An apparent solution is to use voluntary, rather than required trainings. It has shown substantial increases in inclusion of Black men, Hispanic men, and all Asian individuals. That said, a 2007 study confirmed what a lot of us might guess: those who most need trainings might not show up if they are voluntary.

Job Tests and Grievance Systems

HBR has done an amazing overview of the reasons these strategies fail. A grievance system gives employees a standard way to file complaints about managers or others who are acting biased in their work. If your grievance system publicly humiliates someone, that person is going to be angry at the person who reports them. 45% of harassment cases included an accusation of retaliation, harming the people we're trying to support, and further alienate people we want to change.

Companies also put in place standardized hiring processes to try to improve diversity. The theory is that you give every new hire the same, standard test, and then hire based on the results. The test is seen as unbiased, and so you are able to select for true talent rather than falling prey to implicit biases. Unfortunately, managers don't seem to implement these sorts of standardized tests consistently. They'll hire white males that don't take the test, but not black individuals who took it and failed. Or they'll ignore bad results from white males who, probably unconsciously, they are biased towards.

Mentoring Programs

On the positive side, mentoring programs do seem to make a positive impact. One of the most interesting points, to me, is that many leaders feel uncomfortable reaching out to minority or women mentees, but are very happy to support them if they are assigned to by some formal structure. It seems like it's more about getting over our social anxiety than because of a direct and immediate bias (although I'm sure those things are connected). Another key point - these programs do not mention diversity in their charter. They simply talk about mentorship, but minority groups sign up in droves.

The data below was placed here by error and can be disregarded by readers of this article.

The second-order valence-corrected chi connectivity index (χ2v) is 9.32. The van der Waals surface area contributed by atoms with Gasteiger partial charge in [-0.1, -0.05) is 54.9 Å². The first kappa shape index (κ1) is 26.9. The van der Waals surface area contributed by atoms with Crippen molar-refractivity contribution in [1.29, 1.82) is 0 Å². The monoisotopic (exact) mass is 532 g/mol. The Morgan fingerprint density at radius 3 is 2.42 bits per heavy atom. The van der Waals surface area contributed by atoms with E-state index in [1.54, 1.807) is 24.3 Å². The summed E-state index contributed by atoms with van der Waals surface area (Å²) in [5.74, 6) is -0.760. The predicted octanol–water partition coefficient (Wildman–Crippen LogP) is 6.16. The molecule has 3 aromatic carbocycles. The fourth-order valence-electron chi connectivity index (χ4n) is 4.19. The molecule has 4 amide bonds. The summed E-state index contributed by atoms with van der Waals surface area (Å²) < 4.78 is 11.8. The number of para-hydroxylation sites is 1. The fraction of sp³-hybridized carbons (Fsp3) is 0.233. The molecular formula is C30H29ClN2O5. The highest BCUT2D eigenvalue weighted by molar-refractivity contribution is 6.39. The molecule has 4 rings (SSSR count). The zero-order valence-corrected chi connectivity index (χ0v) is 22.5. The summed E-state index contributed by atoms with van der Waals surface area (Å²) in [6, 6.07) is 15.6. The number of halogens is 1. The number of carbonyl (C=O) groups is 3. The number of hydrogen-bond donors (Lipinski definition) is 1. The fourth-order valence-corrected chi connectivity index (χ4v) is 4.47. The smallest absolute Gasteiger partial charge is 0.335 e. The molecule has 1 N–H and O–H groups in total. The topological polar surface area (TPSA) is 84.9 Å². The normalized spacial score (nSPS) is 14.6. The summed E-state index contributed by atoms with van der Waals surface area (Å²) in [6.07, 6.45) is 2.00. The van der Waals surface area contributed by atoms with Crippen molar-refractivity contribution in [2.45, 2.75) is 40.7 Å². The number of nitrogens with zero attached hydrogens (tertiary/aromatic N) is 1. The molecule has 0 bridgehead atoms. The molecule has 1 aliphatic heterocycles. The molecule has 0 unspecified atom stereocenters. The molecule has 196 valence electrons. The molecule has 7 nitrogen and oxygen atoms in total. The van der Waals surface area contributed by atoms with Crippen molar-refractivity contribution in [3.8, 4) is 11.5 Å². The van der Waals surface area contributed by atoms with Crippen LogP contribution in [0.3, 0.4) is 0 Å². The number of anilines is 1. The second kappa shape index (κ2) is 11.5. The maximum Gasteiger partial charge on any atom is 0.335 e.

Social Accountability

Another interesting tidbit from HBR - just telling people they will have to share their rationale for grades, performance ratings, or raises with peers seems to result in less biased decisions. I wonder if this is because people start being more critical of their own thinking, even when race or gender is never mentioned. Diversity managers and diversity task forces work, too. This could have to do with social accountability more than anything. Employees know they may need to explain their decisions at some point, and because of that they think more deeply about why they are making those decisions and how those decisions might look.

Ideas on What to Do

I feel like this affirms, at least a bit, the comments President Obama made. To make real change we do have to be careful not to alienate those who disagree with us. Here are a few things that I'm thinking about doing based on this research:

  • Continuing casual conversations during team meetings about team culture and diversity.
  • Putting in place a structured mentorship program that allows mentees to sign up and mentors to be matched with them.
  • Requiring people involved in hiring processes to explain their decisions to advisors or others outside of the decision as a way to build social accountability.
  • Offering alternatives to traditional grievance systems. Rather than complaints going to a disciplinary board or legal action immediately, give the person being accused an opportunity to change without public shaming. Provide deep and always-available support to the victim. It seems this actually works better and avoids retaliation.

There's lots more learning to do, but as a culture we do seem to be identifying some things that work. Let's go take actions that can make real change.